“Work is a start. It is a start to changing one’s life… Work gives a person the opportunity to educate their children, to feed them and to have a home.”
- Alberto, Colombian refugee
For refugees, traumatized by what they have already endured, the ability to work legally can be a pivotal anchor, and a chance to rebuild.
Engaging in decent work can minimize the emotional and mental stresses and uncertainty associated with their predicament, and restore a sense of control and stability.
When refugees are told they cannot work legally, these hopes are taken from them.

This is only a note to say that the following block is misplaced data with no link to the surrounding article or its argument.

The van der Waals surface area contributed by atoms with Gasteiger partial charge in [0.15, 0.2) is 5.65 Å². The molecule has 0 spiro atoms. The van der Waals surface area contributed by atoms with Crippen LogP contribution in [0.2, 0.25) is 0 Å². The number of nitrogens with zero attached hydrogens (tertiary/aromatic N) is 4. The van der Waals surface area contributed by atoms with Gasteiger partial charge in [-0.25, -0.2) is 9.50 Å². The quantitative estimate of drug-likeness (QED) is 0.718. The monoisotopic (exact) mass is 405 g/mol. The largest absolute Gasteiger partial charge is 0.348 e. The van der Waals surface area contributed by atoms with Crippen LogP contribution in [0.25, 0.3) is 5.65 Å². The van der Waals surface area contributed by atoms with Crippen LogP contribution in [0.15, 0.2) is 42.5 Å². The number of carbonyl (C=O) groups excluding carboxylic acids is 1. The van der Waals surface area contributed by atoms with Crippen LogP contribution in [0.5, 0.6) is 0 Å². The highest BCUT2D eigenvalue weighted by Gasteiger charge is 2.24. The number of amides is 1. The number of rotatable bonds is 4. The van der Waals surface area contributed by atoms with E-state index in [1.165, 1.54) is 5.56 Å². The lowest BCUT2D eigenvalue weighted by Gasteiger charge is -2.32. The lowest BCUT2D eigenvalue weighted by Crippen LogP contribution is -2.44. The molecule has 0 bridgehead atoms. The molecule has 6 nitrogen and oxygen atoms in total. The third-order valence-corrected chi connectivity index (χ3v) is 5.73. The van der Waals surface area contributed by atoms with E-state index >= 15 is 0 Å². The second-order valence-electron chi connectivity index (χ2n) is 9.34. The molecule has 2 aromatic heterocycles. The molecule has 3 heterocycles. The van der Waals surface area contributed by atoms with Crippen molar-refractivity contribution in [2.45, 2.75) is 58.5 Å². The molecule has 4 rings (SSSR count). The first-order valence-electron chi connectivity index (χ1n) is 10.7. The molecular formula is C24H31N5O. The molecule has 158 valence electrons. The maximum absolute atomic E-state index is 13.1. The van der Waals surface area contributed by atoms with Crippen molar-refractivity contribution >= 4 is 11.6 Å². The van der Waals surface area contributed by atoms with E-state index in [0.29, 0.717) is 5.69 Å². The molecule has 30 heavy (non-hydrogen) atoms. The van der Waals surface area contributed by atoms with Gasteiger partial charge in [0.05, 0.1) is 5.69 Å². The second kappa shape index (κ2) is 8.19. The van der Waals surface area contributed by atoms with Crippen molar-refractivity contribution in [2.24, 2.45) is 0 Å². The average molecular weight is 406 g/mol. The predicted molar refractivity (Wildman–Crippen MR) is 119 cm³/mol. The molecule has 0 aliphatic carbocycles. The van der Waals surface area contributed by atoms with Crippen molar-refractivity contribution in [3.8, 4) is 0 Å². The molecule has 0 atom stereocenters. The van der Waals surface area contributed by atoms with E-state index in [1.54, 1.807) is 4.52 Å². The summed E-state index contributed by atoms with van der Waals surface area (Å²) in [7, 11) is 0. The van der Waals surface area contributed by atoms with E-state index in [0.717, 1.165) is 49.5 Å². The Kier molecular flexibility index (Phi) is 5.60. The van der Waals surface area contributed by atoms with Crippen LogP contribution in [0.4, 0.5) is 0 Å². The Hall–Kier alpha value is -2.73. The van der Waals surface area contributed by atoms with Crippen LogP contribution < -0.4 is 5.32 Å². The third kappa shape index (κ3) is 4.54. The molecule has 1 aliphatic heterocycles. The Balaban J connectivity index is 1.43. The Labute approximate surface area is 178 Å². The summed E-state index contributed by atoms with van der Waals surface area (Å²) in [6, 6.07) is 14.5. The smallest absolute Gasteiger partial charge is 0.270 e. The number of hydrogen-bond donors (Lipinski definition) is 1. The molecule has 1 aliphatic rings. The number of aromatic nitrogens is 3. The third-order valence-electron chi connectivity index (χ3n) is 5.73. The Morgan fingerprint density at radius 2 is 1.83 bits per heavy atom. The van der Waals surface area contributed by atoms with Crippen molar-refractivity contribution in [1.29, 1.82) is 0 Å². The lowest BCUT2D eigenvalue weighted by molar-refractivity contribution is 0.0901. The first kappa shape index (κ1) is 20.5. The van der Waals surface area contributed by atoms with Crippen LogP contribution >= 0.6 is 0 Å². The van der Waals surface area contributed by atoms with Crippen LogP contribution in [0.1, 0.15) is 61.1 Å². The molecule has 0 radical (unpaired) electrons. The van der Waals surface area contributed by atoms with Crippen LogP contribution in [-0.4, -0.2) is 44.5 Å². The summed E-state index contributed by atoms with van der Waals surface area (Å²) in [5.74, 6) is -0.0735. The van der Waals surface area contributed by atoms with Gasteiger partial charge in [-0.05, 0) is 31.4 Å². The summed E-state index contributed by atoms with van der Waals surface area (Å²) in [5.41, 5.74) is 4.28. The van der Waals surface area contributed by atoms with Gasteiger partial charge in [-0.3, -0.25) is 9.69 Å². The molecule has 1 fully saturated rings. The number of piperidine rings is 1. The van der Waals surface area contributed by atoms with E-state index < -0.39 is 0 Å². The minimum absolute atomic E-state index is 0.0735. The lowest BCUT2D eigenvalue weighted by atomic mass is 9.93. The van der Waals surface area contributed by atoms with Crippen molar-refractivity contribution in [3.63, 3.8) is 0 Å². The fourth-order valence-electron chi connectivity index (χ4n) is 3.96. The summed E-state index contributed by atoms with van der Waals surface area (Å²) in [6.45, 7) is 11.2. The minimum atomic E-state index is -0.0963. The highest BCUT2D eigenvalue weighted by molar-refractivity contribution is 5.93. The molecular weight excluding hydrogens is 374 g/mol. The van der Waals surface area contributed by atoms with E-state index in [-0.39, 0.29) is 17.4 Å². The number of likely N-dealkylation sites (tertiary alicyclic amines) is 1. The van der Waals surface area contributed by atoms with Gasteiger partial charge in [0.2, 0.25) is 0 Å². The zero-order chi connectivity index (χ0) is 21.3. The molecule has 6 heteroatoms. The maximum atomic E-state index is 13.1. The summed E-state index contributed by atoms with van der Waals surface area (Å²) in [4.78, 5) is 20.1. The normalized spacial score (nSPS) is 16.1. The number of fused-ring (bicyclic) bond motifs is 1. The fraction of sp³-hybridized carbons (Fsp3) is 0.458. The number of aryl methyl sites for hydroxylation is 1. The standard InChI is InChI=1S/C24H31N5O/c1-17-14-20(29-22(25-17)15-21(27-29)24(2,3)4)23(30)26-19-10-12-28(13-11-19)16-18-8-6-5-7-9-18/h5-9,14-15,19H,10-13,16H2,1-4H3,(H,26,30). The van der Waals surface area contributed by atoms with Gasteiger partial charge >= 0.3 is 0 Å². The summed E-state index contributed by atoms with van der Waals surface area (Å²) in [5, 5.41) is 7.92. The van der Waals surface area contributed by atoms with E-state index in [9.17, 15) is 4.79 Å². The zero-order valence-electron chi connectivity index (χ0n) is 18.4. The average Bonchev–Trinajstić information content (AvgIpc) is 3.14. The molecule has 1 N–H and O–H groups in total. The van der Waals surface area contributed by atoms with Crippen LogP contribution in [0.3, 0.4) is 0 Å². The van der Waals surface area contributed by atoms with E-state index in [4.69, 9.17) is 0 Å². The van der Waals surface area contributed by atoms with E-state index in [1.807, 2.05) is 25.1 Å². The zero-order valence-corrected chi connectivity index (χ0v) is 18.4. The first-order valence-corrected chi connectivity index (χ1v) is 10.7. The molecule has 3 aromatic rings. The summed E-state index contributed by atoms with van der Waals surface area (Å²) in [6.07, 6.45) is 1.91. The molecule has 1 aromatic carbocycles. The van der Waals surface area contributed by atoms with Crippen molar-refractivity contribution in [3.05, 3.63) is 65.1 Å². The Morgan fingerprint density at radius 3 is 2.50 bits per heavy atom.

Forcing refugees to rely on handouts for survival can lead to economic dependence, isolation, loss of confidence, and erosion of skills.
Self-sufficient refugees can provide economic and social contributions to their host communities and countries; they have the potential to rejuvenate communities, expand markets, import new skills and build global networks. Positive interactions between refugees and host communities can dispel prejudice, enhance understanding and improve relations between refugees and local communities, thereby facilitating integration.